Normally, a flutter is done by simply pushing the jump button and holding it until a flutter begins, however, this method does not give you maximum height. What you want to do instead is, release B at the peak of your jump and then, as quickly as possible, repress it to do a perfect flutter. Doing this will allow you to gain a few extra pixels of height. You have a 3 frame window to do a perfect flutter, assuming that when you release B, you repress it on the next frame. Some places are more lenient, like 2-4 for example, where you have 5 frames and some may be more strict. (more testing needs to be done)
They can be used to access several areas that are otherwise too high to reach, such as:
- The area above the !switch in 2-4.
- The last room of the bottom-right room in 4-4. 
- Traveling over the stone column in 6-4. 
- After obtaining the key in 6-6. 
The gif demonstrates how a normal flutter does not give you enough height to reach the ledge and then how a perfect flutter allows you to just barely make it with the extra height.
An extended flutter is performed by bouncing on an enemy and then holding B. There are a couple ways to get the most height out of an extended flutter:
1. Hold B just before bouncing on the enemy to get a big bounce. Not holding B results in a much smaller bounce.
2. Release B and manually initiate the flutter around the peak of the bounce, rather than just waiting for an automatic flutter. This is sort of the same idea as the perfect flutter.
3. Follow the extended flutter up with a manual flutter to gain a bit more height.
- Extended flutters are used in many levels to reach otherwise unreachable areas like in 1-1 to skip the beanstalk or in 6-4 to travel over the stone column, skipping the need for a key.
- Extended flutters can also be stored via a perfect jump  or by bouncing on a !switch to allow for extra height 
The gif demonstrates an extended flutter, followed by a manual flutter as part of the Warpless route in 6-4.
Flutters can be chained together indefinitely so that Yoshi does not lose height. This is only used when needed such as the water section in 3-4, the platform skip in 5-4 or the lava skip in 6-4. Since fluttering is slower than running at full speed, you only want to flutter when it's necessary. You have a 9 frame window to maintain height but you also need to release and repress B within 1 frame to maintain height.
Lava skip saves about 3 seconds over riding the log. For some people, it's too risky to do, especially with late game nerves and how little time it saves. If you skipped both mid-rings up to this point, dying means you'll have to replay the entire level resulting in multiple minutes lost. Even if you get the mid-ring just before this room you'll still lose 20-40s depending on where you fall in the lava.
The notorious 5-4 skip is by far the hardest trick in the entire game, way harder than lava skip in fact. It can take upwards of 1000 attempts to even land it once, but the time it saves is huge, making it totally worth learning. Failing the skip results in losing around 25-70s depending on where you fall. The time lost is even greater in 100% due to collectibles (30-90s).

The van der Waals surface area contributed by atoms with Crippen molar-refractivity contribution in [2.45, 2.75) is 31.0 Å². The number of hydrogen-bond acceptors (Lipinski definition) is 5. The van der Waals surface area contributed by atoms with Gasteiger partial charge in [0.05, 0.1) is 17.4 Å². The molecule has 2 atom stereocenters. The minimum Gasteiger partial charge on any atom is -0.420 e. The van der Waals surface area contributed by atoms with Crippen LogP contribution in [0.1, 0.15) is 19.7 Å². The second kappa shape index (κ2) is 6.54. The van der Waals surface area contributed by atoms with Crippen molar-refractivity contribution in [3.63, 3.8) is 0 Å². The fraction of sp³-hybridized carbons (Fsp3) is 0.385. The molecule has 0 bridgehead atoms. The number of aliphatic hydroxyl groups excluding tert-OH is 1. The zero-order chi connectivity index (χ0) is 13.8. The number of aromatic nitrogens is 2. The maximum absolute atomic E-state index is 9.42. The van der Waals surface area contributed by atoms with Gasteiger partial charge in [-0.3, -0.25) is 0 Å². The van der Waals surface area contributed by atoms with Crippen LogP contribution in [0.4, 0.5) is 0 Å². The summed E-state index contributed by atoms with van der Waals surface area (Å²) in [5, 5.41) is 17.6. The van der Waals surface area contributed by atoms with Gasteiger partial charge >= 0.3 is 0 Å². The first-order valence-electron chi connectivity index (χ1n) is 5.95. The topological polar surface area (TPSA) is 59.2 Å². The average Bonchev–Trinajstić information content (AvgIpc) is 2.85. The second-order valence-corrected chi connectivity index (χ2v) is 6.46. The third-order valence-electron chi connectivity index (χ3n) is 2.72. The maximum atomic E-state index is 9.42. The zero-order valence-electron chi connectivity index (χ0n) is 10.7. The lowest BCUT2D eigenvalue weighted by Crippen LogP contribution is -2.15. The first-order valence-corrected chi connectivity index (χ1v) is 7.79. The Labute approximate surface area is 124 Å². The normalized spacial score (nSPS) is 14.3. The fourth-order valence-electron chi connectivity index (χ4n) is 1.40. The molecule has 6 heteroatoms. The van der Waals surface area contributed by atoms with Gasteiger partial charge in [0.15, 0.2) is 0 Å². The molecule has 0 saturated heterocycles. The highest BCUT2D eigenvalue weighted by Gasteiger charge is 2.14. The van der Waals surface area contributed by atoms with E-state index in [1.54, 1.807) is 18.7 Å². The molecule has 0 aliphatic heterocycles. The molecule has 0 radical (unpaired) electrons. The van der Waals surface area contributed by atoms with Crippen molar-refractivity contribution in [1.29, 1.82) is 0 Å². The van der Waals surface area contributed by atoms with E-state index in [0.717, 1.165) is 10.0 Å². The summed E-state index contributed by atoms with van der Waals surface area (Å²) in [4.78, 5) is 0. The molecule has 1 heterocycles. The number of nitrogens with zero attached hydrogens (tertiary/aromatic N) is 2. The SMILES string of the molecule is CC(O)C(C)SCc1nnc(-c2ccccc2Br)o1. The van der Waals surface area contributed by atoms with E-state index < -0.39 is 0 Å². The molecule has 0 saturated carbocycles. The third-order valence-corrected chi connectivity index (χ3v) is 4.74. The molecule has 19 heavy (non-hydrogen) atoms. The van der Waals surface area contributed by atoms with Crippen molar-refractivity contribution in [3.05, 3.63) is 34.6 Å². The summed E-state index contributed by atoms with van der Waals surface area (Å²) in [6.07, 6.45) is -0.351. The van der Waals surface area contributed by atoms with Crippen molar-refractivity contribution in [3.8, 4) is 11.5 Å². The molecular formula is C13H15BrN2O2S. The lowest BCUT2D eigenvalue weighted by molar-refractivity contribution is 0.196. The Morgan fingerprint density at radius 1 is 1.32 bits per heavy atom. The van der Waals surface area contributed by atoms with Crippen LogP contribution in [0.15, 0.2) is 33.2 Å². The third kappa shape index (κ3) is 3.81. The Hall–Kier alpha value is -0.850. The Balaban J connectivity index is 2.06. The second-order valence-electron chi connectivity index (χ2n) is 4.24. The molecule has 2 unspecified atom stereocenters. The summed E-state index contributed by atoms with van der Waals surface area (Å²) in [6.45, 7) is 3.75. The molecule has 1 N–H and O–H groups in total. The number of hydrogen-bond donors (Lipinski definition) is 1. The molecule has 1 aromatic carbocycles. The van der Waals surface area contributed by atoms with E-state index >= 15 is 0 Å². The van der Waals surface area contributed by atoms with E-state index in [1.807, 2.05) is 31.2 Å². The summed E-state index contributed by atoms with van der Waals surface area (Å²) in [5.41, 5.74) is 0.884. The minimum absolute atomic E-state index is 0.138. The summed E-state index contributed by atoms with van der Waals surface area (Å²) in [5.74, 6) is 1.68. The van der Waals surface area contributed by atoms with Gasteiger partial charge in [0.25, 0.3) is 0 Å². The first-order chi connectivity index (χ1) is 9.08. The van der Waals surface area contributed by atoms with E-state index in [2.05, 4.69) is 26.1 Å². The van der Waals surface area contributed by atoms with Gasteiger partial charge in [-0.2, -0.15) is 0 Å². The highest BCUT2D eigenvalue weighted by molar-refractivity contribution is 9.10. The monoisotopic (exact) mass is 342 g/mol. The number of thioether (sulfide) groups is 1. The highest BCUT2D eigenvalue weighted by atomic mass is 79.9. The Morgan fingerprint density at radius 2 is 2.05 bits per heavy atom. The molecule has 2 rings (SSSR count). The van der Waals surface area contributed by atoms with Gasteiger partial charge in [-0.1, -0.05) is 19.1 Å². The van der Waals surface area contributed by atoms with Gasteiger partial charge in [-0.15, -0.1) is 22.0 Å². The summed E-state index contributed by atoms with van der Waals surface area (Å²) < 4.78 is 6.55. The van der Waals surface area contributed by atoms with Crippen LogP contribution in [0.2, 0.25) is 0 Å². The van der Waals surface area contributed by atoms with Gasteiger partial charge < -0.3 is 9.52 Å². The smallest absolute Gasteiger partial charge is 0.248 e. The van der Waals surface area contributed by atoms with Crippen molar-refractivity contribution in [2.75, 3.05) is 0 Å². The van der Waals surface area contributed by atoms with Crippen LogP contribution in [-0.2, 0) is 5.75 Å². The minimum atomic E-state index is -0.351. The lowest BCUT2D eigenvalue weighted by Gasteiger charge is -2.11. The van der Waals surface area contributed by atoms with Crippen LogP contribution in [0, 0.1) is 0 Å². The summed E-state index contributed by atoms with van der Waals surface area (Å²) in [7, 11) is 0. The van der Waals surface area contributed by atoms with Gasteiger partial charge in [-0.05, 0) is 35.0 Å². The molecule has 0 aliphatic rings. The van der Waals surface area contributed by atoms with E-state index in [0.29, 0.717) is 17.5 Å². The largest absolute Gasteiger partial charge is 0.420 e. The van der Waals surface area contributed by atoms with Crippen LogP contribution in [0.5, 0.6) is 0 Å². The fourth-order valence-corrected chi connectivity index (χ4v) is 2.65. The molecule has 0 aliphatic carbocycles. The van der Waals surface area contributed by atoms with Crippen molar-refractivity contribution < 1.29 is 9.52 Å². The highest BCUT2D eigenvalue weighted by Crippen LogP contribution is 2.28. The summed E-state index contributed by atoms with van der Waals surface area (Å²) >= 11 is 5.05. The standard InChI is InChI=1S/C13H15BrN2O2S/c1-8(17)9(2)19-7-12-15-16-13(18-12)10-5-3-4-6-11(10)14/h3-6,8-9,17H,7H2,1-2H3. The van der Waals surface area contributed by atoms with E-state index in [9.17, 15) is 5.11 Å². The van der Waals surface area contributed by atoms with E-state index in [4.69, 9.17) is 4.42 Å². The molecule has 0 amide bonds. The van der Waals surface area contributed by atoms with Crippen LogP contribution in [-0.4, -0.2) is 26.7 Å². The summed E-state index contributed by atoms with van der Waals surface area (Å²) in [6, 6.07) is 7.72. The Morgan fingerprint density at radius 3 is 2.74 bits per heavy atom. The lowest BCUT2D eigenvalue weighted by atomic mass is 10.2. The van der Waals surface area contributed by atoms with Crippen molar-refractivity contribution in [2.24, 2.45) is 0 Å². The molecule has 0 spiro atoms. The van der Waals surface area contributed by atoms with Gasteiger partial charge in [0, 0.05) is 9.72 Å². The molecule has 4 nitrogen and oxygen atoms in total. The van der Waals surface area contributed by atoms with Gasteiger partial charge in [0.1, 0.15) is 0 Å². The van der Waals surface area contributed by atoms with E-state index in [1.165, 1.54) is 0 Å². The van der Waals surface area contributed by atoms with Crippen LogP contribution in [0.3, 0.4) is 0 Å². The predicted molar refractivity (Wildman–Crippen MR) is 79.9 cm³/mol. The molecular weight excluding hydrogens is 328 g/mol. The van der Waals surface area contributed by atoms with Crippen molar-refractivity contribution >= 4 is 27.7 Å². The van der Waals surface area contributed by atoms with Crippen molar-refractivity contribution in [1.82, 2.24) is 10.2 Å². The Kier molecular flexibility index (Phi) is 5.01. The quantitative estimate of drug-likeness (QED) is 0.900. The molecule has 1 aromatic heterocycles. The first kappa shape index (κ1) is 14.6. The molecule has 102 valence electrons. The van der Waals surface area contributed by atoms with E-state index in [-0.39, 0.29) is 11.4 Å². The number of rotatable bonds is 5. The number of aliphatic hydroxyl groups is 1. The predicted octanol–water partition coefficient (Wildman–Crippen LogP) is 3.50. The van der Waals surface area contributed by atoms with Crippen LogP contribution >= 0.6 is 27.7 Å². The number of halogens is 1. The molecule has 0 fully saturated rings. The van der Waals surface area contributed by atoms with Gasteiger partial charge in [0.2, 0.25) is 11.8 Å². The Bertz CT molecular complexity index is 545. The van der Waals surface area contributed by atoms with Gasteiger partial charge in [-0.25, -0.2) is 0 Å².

There are 4 ways to do the skip, each one a little bit tougher than the last. (Half skip is a lot more manageable though).
Any% Time Save:
- No skip (using platform): 2:27
- Half skip (w/ shy guy): 1:31 (-56s)
- Half skip (w/o shy guy): 1:24 (-1:03s)
- Full skip (w/ shy guy): 1:10 (-1:17s)
- Full skip (w/o shy guy): 1:03 (-1:24s)
Full skip saves over 1 minute in 100% and half skip saves about 40s.
Some runners find using the shy guy (shown in the comparison video to the right) easier, but it loses about 7 seconds compared to just using the bats. Although it requires more total flutters, the hardest part of 5-4 skip for many people is the first long stretch of flutters, and going up to the shy guy platform allows you to end this stretch of flutters a bit earlier.
Getting the bats to come down low enough for you to bounce on requires lining up your flutters in a particular way. Here is an image gallery that shows how to do it consistently.
Backup strat if the first bat does its circle early: 
Note that this is actually 1-2 seconds faster than the standard strat but it is a bit risky. Optimization for the start of the skip: 
Fluttering Frame Data
andy_kuma, Brooklyn9d5 & Thurler investigated the frame data for fluttering. First we did some manual testing. The results can be found in this speadsheet!
Later we did automated/scripted testing via Lua and an emulator. The results are as follows:
Perfect Flutter From A Regular Jump
• Delta/frame: the length of time that the button was not pressed. • Green values: an increase in height (in pixels). • Dark green values: enough height for the perfect flutter in 2-4 if you were against the wall (doing a left->right will improve your chances at getting it). • Blue values: no height lost or gained. • Red values: loss of height.
- You need a 1 frame repress to not lose height during reflutters!
- There are 6 frames where you can gain height.
- And frames where you can keep your height.
- For the first and last 2 working frames, the height loss is greater if you miss the 1 frame repress.
- It's better to aim for the middle of the working frames because 2 frame repress reflutters wont lose as much height.
- DROP means that no reflutter will be initiated.